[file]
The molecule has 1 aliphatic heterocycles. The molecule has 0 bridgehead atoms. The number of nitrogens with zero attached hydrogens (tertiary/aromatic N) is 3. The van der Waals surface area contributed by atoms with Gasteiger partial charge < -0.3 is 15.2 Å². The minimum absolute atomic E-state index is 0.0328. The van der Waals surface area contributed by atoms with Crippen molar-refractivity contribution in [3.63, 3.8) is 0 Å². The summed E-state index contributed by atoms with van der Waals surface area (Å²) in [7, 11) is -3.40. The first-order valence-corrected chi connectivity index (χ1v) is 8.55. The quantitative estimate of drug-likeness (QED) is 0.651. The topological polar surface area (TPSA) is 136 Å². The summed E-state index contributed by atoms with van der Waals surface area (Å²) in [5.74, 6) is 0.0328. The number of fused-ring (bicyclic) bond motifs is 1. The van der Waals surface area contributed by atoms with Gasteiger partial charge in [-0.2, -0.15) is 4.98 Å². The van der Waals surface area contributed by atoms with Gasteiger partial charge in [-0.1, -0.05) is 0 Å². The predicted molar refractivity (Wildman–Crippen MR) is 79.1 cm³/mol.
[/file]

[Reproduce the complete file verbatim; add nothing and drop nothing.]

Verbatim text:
The molecule has 1 aliphatic heterocycles. The molecule has 0 bridgehead atoms. The number of nitrogens with zero attached hydrogens (tertiary/aromatic N) is 3. The van der Waals surface area contributed by atoms with Gasteiger partial charge < -0.3 is 15.2 Å². The minimum absolute atomic E-state index is 0.0328. The van der Waals surface area contributed by atoms with Crippen molar-refractivity contribution in [3.63, 3.8) is 0 Å². The summed E-state index contributed by atoms with van der Waals surface area (Å²) in [7, 11) is -3.40. The first-order valence-corrected chi connectivity index (χ1v) is 8.55. The quantitative estimate of drug-likeness (QED) is 0.651. The topological polar surface area (TPSA) is 136 Å². The summed E-state index contributed by atoms with van der Waals surface area (Å²) in [5.74, 6) is 0.0328. The number of fused-ring (bicyclic) bond motifs is 1. The van der Waals surface area contributed by atoms with Gasteiger partial charge in [-0.2, -0.15) is 4.98 Å². The van der Waals surface area contributed by atoms with Gasteiger partial charge in [-0.1, -0.05) is 0 Å². The predicted molar refractivity (Wildman–Crippen MR) is 79.1 cm³/mol.